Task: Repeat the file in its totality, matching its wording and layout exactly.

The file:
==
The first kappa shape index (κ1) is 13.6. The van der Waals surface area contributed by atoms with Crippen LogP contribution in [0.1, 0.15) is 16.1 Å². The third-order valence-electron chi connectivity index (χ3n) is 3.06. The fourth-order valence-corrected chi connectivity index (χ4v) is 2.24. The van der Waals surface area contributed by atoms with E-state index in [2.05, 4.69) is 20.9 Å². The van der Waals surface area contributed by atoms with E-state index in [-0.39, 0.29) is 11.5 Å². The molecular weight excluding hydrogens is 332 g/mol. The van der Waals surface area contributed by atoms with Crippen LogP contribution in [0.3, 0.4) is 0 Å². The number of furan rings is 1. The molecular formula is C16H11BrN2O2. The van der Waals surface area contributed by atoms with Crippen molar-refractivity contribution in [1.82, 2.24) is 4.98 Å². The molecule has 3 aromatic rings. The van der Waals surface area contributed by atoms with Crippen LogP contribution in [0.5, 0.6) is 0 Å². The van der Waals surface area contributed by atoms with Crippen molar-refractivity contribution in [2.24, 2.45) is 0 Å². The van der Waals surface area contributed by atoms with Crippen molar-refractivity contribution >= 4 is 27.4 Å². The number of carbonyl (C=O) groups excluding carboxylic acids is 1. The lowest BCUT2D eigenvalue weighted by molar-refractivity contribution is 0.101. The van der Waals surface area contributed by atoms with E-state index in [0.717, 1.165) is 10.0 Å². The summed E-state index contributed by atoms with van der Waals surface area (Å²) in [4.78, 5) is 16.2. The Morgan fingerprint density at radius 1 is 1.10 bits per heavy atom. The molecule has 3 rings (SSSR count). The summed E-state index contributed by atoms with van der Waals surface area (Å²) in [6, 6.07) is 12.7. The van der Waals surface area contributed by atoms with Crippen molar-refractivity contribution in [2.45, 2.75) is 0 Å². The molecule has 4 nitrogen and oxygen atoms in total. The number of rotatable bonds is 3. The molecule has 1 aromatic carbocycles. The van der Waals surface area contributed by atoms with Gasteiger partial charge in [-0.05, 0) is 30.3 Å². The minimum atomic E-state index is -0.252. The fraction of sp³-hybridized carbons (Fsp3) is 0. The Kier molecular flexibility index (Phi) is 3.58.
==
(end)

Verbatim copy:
The first kappa shape index (κ1) is 13.6. The van der Waals surface area contributed by atoms with Crippen LogP contribution in [0.1, 0.15) is 16.1 Å². The third-order valence-electron chi connectivity index (χ3n) is 3.06. The fourth-order valence-corrected chi connectivity index (χ4v) is 2.24. The van der Waals surface area contributed by atoms with E-state index in [2.05, 4.69) is 20.9 Å². The van der Waals surface area contributed by atoms with E-state index in [-0.39, 0.29) is 11.5 Å². The molecular weight excluding hydrogens is 332 g/mol. The van der Waals surface area contributed by atoms with Crippen LogP contribution in [0.3, 0.4) is 0 Å². The number of furan rings is 1. The molecular formula is C16H11BrN2O2. The van der Waals surface area contributed by atoms with Crippen molar-refractivity contribution in [1.82, 2.24) is 4.98 Å². The molecule has 3 aromatic rings. The van der Waals surface area contributed by atoms with Crippen LogP contribution in [0.5, 0.6) is 0 Å². The van der Waals surface area contributed by atoms with Crippen molar-refractivity contribution in [2.24, 2.45) is 0 Å². The van der Waals surface area contributed by atoms with Crippen molar-refractivity contribution >= 4 is 27.4 Å². The number of carbonyl (C=O) groups excluding carboxylic acids is 1. The lowest BCUT2D eigenvalue weighted by molar-refractivity contribution is 0.101. The van der Waals surface area contributed by atoms with E-state index in [0.717, 1.165) is 10.0 Å². The summed E-state index contributed by atoms with van der Waals surface area (Å²) in [4.78, 5) is 16.2. The Morgan fingerprint density at radius 1 is 1.10 bits per heavy atom. The molecule has 3 rings (SSSR count). The summed E-state index contributed by atoms with van der Waals surface area (Å²) in [6, 6.07) is 12.7. The van der Waals surface area contributed by atoms with Crippen molar-refractivity contribution in [2.45, 2.75) is 0 Å². The molecule has 4 nitrogen and oxygen atoms in total. The number of rotatable bonds is 3. The molecule has 1 aromatic carbocycles. The van der Waals surface area contributed by atoms with Gasteiger partial charge in [-0.05, 0) is 30.3 Å². The minimum atomic E-state index is -0.252. The fraction of sp³-hybridized carbons (Fsp3) is 0. The Kier molecular flexibility index (Phi) is 3.58.